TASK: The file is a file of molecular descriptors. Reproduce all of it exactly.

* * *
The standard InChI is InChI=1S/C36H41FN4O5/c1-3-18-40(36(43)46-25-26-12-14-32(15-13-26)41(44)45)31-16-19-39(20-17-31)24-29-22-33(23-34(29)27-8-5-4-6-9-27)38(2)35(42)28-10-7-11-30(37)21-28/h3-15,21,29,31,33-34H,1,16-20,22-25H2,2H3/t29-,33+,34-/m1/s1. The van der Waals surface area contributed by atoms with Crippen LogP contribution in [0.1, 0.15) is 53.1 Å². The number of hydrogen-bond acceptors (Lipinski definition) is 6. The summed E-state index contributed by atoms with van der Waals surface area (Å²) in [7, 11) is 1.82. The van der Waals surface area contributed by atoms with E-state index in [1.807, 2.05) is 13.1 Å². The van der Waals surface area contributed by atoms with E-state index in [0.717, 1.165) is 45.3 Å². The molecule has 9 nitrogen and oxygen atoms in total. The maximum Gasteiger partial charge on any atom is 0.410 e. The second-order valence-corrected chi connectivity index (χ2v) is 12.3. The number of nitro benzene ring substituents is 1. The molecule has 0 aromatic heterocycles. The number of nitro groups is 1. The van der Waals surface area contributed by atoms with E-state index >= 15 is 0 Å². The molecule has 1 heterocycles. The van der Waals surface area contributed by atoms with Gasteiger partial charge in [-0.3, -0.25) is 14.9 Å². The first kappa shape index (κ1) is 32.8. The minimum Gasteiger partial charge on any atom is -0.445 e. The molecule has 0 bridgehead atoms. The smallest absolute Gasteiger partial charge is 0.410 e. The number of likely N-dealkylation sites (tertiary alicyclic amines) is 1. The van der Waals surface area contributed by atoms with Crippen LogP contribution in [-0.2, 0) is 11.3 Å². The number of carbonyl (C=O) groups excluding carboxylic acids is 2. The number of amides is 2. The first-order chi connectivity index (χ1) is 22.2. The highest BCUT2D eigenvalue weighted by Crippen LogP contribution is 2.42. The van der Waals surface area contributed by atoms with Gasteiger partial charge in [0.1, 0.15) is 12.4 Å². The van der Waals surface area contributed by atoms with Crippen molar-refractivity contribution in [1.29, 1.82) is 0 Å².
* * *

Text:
The standard InChI is InChI=1S/C36H41FN4O5/c1-3-18-40(36(43)46-25-26-12-14-32(15-13-26)41(44)45)31-16-19-39(20-17-31)24-29-22-33(23-34(29)27-8-5-4-6-9-27)38(2)35(42)28-10-7-11-30(37)21-28/h3-15,21,29,31,33-34H,1,16-20,22-25H2,2H3/t29-,33+,34-/m1/s1. The van der Waals surface area contributed by atoms with Crippen LogP contribution in [0.1, 0.15) is 53.1 Å². The number of hydrogen-bond acceptors (Lipinski definition) is 6. The summed E-state index contributed by atoms with van der Waals surface area (Å²) in [7, 11) is 1.82. The van der Waals surface area contributed by atoms with E-state index in [1.807, 2.05) is 13.1 Å². The van der Waals surface area contributed by atoms with E-state index in [0.717, 1.165) is 45.3 Å². The molecule has 9 nitrogen and oxygen atoms in total. The maximum Gasteiger partial charge on any atom is 0.410 e. The second-order valence-corrected chi connectivity index (χ2v) is 12.3. The number of nitro benzene ring substituents is 1. The molecule has 0 aromatic heterocycles. The number of nitro groups is 1. The van der Waals surface area contributed by atoms with E-state index >= 15 is 0 Å². The molecule has 1 heterocycles. The van der Waals surface area contributed by atoms with Gasteiger partial charge in [-0.3, -0.25) is 14.9 Å². The first kappa shape index (κ1) is 32.8. The minimum Gasteiger partial charge on any atom is -0.445 e. The molecule has 0 bridgehead atoms. The smallest absolute Gasteiger partial charge is 0.410 e. The number of likely N-dealkylation sites (tertiary alicyclic amines) is 1. The van der Waals surface area contributed by atoms with Crippen LogP contribution in [-0.2, 0) is 11.3 Å². The number of carbonyl (C=O) groups excluding carboxylic acids is 2. The number of amides is 2. The first-order chi connectivity index (χ1) is 22.2. The highest BCUT2D eigenvalue weighted by Crippen LogP contribution is 2.42. The van der Waals surface area contributed by atoms with Gasteiger partial charge in [0.1, 0.15) is 12.4 Å². The van der Waals surface area contributed by atoms with Crippen molar-refractivity contribution in [1.29, 1.82) is 0 Å².